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Wage and Hour Division (WHD)

Ruling Letters - McNamara O’Hara Service Contract Act - 2007-1

May 21, 2007  

Mr. Michael Cirillo
Vice President
System Operations Services
Air Traffic Organization
U.S. Department of Transportation
Federal Aviation Administration
800 Independence Avenue, SW
Washington, D.C. 20591

Dr. Mr. Cirillo:  

This is in response to requests for review and reconsideration of wage determination (WD) 2006-0615 (Rev. 1), issued September 29, 2006, under the McNamara-O’Hara Service Contract Act (SCA) 41 U.S.C. 351 et seq.  This WD was issued for the first option year of a Federal Aviation Administration (FAA) contract with Lockheed Martin for the operation of Automated Flight Services Stations at locations throughout the United States.  The contract was originally awarded based on an A-76 competition.  

WD 2006-0615 (Rev. 1) was issued in response to reconsiderations requests from the National Association of Air Traffic Specialists (NAATS) and Lockheed Martin.  Based on the information submitted, the Branch of Service Contract Wage Determinations determined that a specialized WD incorporating a new occupational job family that specifically tracked the work performed by more than 1,200 employees working on this FAA contract would more accurately reflect the work performed on this contract.  Although the Air Traffic Control Specialist, Station occupation listed in the SCA Directory of Occupations encompassed some of the duties performed by employees working on this contract, the classification did not fully describe all of the work performed, and it did not recognize differences in the skill levels of the specialists working on this contract.  In order to address these issues, a new WD was issued for a new job family with three distinct levels: Flight Service Specialist I, II, and III.  The new WD was tailored specifically for duties and responsibilities of the employees performing work on this contract.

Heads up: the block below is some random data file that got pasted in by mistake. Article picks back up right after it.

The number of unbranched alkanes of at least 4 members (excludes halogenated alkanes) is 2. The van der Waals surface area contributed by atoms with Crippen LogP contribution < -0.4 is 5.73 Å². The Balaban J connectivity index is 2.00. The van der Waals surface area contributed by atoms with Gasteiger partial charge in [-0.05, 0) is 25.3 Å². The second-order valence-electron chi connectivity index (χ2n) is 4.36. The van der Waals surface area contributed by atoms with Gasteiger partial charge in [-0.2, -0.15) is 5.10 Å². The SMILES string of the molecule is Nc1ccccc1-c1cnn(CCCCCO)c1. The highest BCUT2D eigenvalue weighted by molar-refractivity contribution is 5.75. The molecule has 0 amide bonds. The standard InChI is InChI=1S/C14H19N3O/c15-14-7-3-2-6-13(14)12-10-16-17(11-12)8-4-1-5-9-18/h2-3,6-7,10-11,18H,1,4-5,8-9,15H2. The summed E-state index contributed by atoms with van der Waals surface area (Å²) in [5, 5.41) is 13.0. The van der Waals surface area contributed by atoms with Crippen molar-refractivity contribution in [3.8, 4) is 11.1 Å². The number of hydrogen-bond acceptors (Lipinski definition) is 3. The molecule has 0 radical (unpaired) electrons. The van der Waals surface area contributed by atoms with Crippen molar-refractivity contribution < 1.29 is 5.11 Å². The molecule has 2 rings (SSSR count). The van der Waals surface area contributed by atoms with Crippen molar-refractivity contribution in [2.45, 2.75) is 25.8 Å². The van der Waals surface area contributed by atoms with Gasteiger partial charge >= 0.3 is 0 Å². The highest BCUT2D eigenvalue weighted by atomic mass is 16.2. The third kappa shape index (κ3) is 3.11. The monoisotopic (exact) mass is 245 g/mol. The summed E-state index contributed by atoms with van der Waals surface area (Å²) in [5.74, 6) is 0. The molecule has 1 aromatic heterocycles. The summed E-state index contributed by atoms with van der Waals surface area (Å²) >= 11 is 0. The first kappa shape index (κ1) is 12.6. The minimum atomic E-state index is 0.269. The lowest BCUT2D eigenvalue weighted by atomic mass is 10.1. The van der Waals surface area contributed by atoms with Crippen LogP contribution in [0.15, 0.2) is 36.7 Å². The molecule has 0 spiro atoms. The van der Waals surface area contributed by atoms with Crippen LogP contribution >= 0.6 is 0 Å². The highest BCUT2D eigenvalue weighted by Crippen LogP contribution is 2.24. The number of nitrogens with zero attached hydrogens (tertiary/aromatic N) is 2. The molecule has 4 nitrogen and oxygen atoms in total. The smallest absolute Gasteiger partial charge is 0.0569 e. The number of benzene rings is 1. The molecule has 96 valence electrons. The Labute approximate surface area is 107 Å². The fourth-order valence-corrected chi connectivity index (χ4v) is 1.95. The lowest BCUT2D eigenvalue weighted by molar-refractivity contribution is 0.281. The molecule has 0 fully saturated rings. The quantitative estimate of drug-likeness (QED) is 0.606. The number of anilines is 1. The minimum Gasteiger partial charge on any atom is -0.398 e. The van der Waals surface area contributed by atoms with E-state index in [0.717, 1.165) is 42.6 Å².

Questions regarding the proper SCA wage rates for Flight Service Specialists were first raised well before this contract was awarded.  On September 28, 2004, the FAA requested a formal review of the occupational classification Air Traffic Control Specialist, Station with documentation that illustrated salaries across the United States for Flight Service Specialists operating at full performance level.  Subsequently, the FAA changed its position and concluded that a classification already included on all standard SCA WDs, Air Traffic Control Specialist, Station, and the methodology used to issue the       Sub sequently, the FAA changed its position and concluded that a classification already included on all standard SCA WDs, Air Traffic Control Specialist, Station, and the methodology used to issue the SCA wage rates for that classification (i.e. adopting the GS-9 step 2 pay rate plus five percent) was appropriate for this contract.  As a result, FAA stated that not changes to the existing WDs were needed.  After WD 2006-0615 (Rev.1) was issued for application to the first option year of the contract based upon the reconsideration requests from NAATS and Lockheed Martin, the FAA requested reconsideration asserting that the data and methodology used to issue WD 2006-0615 challenged not only the use of the Bureau of Labor Statistics (BLS) National Compensation Survey (NCS), White Collar, Excluding Sales data but also the “generic leveling” of factors to determine NCS levels of 08, 10, and 11.  

Lockheed Martin has stated that three distinct job descriptions for Flight Service Specialists are clearly needed and that the wage rates and job descriptions on the WDs that included Air Traffic Control Specialist, Station in now way reflected the prevailing rates or described the work outlined in this contract.  Lockheed Martin submitted job descriptions of the work being performed and actual wages being paid to employees.  They agreed with the methodology used by the Wage and Hour Division (WHD) (BLS’ NCS, White Collar, Excluding Sales data, levels 08, 10, and 11).  Although they concurred with the new WD, they have requested the following changes, to which the FAA has agreed: nationwide vacation benefits including Hawaii and locality wage rates for Hawaii and Puerto Rico.  They also requested a ten percent night pay differential, on which the FAA did not comment.  

NAATS sent information prior to the issuance of the specialized WD that outlined the work performed by the Flight Service Specialists, along with requests for review of the Air Traffic Control Specialist, Station wage rates.  They outlined the need to issue a new WD and develop three levels of job descriptions that accurately reflect the work performed as well as the need to issue prevailing wage rates that correspond to the level of work in the job descriptions.  They contended that the previously issued job description for Air Traffic Control Specialist, Station was incomplete and did not contract. During the period in which they were contesting the A-76 action, NAATS withdrew their challenge to the wage rates until the A-76 process has been completed.  Once the A-76 process was completed, NAATS reinstated its request for the WHD to review and to reconsider the WD.